Corporate Trustee or Individual Trustee?
If you have a self-managed superannuation fund (SMSF), or are considering one, an important question to address is the trustee structure – that is, whether to have individual trustees or a corporate trustee?
One of the main reasons many people choose individual trustees is the simplicity and cost. It typically costs in the region of $1,000 or more to set up a company to act as the trustee of a SMSF, and there are additional yearly costs involved in the lodgment of an annual return with the Australian Securities and Investments Commission (ASIC). The regulatory fee is, however, cheaper for a company that only acts as a trustee of a SMSF (currently $53, compared to $263 for a proprietary limited company).
However, in our experience, the benefits of having a corporate trustee for your SMSF far outweigh the initial savings. Below are some key reasons to have a corporate trustee for your SMSF.
Whilst the initial membership and trusteeship of a SMSF may seem unlikely to ever change, in fact it often does. Sometimes children are admitted to a fund, a husband and wife may split up or, sadly, one of the trustees dies or loses capacity. Whenever the trusteeship of a SMSF changes, the name in which assets are held also needs to be changed. The names in which bank accounts, shares, managed funds and property all have to be updated.
Whilst sometimes this process is straightforward, often it is a massive administrative hassle, and one which the trustees may have to attend to personally, as often banks and other financial institutions will not deal directly with administrators or accountants. Also, if the death or incapacity of a trustee has occurred, this is often the last thing that a remaining trustee wishes to deal with at a difficult time.
If a SMSF has a corporate trustee, then on the admission or removal of members, only the directorship of the company changes. The documentation to appoint or remove directors is relatively simple and easy to arrange, and there are no changes required to the names in which assets are held, and no change required to the SMSF trust deed.
Succession and estate planning
Where a SMSF has two individual trustees, as is often the case, on the death of one of them, the question often arises as to who will exercise control of the SMSF. There is a need to appoint an additional individual trustee, or a corporate trustee in place of the remaining individual trustee, in order to keep the fund compliant.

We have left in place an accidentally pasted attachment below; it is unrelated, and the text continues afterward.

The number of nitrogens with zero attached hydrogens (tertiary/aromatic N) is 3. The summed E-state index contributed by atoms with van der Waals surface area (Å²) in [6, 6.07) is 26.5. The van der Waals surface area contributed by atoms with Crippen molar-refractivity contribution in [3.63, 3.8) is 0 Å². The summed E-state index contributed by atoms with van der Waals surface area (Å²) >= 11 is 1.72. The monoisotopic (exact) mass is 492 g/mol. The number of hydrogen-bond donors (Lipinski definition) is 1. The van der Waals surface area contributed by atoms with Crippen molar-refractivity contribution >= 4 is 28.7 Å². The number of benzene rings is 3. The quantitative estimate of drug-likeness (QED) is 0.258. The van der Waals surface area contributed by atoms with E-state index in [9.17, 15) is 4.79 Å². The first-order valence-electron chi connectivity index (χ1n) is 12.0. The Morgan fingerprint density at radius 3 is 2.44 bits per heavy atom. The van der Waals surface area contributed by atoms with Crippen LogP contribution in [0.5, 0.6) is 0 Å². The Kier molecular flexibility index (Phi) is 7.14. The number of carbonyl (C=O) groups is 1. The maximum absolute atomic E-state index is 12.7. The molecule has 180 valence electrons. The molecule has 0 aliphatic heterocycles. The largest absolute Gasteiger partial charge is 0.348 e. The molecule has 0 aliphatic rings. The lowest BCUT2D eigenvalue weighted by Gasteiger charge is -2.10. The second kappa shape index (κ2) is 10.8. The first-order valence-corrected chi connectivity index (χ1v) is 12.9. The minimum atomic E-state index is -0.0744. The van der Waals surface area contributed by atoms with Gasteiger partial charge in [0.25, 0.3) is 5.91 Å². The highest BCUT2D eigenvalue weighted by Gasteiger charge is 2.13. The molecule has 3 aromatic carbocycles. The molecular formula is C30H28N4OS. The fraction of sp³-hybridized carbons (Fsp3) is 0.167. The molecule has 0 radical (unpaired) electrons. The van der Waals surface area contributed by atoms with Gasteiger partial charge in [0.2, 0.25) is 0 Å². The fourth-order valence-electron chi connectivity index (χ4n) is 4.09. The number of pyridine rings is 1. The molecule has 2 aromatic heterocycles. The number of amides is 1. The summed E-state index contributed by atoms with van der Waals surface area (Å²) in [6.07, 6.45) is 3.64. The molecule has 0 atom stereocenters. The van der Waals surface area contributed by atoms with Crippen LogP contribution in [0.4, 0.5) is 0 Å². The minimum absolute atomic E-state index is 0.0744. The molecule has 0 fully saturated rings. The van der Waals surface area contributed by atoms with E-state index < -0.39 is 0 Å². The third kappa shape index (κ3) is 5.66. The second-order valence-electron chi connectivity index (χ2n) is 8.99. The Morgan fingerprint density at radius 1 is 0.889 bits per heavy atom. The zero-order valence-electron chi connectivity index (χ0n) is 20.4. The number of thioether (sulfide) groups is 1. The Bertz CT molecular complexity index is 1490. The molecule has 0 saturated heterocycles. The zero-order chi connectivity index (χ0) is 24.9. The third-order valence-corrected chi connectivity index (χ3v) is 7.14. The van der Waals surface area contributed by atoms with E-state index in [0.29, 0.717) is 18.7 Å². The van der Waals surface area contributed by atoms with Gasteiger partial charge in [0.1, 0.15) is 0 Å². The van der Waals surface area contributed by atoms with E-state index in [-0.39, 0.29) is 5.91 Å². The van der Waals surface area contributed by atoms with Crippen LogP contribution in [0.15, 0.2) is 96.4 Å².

For the remaining member and trustee, there may be no suitable person available to appoint as an additional individual trustee. If a family is in dispute, control over a SMSF may be very important to that remaining member.
If a corporate trustee is in place, there is usually no question as to who controls the trustee – the remaining member and director of the corporate trustee. And as there is no need to change the trustee, it is difficult for any other person to wrest control over a SMSF in these circumstances.
Exposure to litigation
One of the most important reasons to have a corporate trustee is litigation exposure. Individuals acting as trustee of a SMSF are jointly and severally liable for any actions taken against the fund, as they hold the assets of the fund in their individual names. Litigation may arise, for example, if a tenant is injured at a property owned by the SMSF. Should any litigation against a fund exceed the assets held in the fund, the personal assets of individual trustees may become at risk.
Companies on the other hand have limited liability. This ensures any litigation against a SMSF to the assets held in the name of the company and do not stretch to the directors of the company. If the company is only the trustee of the SMSF, this will ensure any claim against the fund is limited to the assets held by the company as trustee for the fund, and no personal assets of directors will be at risk.
Sole member funds
If a SMSF with individual trustees has a sole member, the superannuation legislation requires that the fund must have a second individual trustee in order to be a compliant SMSF. If a sole member has no spouse or children, this will mean that the member will have to relinquish some control over the fund to another person.
Alternatively, a sole member SMSF can have a company as trustee with either one or two directors, one of which must be the member. In this case a sole member can have total control over the SMSF by being the sole director of the corporate trustee.
If a SMSF happens to fall foul of the superannuation legislation, the Taxation Office has the ability to impose administrative penalties for some breaches, ranging from $1,050 to $12,600. Any administrative penalty imposed on a company would only apply once – whereas a penalty can be imposed on each individual trustee for each contravention. Having two individual trustees, for example, potentially doubles the administrative penalty that would apply to a corporate trustee.
McConachie Stedman Financial Planning is an Authorised Representative of Wealth Management Matters Pty Ltd | ABN 34 612 767 807 | AFSL 491619